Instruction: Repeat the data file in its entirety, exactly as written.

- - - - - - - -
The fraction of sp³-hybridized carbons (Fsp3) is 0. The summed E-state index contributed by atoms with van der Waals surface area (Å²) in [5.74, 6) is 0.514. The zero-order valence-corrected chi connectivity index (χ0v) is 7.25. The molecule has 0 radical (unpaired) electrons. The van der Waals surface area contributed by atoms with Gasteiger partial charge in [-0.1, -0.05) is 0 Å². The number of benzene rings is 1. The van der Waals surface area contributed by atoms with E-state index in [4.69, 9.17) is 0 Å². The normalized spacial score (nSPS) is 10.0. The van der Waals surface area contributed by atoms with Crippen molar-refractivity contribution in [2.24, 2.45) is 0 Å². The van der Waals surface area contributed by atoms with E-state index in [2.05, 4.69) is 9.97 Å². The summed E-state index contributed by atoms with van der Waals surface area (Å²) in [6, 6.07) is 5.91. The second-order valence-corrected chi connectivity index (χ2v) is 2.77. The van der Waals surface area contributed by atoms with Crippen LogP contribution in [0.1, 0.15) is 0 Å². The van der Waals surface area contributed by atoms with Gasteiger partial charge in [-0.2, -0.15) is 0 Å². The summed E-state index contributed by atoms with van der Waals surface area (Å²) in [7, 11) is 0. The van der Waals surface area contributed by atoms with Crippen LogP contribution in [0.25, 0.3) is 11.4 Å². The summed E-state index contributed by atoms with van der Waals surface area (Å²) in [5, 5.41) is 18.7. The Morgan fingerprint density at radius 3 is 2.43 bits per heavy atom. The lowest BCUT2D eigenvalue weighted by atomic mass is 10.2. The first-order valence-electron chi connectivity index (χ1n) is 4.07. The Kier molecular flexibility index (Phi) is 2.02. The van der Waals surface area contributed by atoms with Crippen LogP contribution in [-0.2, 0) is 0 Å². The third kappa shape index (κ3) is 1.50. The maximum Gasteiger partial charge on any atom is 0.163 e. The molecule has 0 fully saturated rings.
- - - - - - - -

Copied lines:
The fraction of sp³-hybridized carbons (Fsp3) is 0. The summed E-state index contributed by atoms with van der Waals surface area (Å²) in [5.74, 6) is 0.514. The zero-order valence-corrected chi connectivity index (χ0v) is 7.25. The molecule has 0 radical (unpaired) electrons. The van der Waals surface area contributed by atoms with Gasteiger partial charge in [-0.1, -0.05) is 0 Å². The number of benzene rings is 1. The van der Waals surface area contributed by atoms with E-state index in [4.69, 9.17) is 0 Å². The normalized spacial score (nSPS) is 10.0. The van der Waals surface area contributed by atoms with Crippen molar-refractivity contribution in [2.24, 2.45) is 0 Å². The van der Waals surface area contributed by atoms with E-state index in [2.05, 4.69) is 9.97 Å². The summed E-state index contributed by atoms with van der Waals surface area (Å²) in [6, 6.07) is 5.91. The second-order valence-corrected chi connectivity index (χ2v) is 2.77. The van der Waals surface area contributed by atoms with Crippen LogP contribution in [0.1, 0.15) is 0 Å². The van der Waals surface area contributed by atoms with Gasteiger partial charge in [-0.2, -0.15) is 0 Å². The summed E-state index contributed by atoms with van der Waals surface area (Å²) in [7, 11) is 0. The van der Waals surface area contributed by atoms with Crippen LogP contribution in [0.25, 0.3) is 11.4 Å². The summed E-state index contributed by atoms with van der Waals surface area (Å²) in [5, 5.41) is 18.7. The Morgan fingerprint density at radius 3 is 2.43 bits per heavy atom. The lowest BCUT2D eigenvalue weighted by atomic mass is 10.2. The first-order valence-electron chi connectivity index (χ1n) is 4.07. The Kier molecular flexibility index (Phi) is 2.02. The van der Waals surface area contributed by atoms with Crippen LogP contribution in [-0.2, 0) is 0 Å². The third kappa shape index (κ3) is 1.50. The maximum Gasteiger partial charge on any atom is 0.163 e. The molecule has 0 fully saturated rings.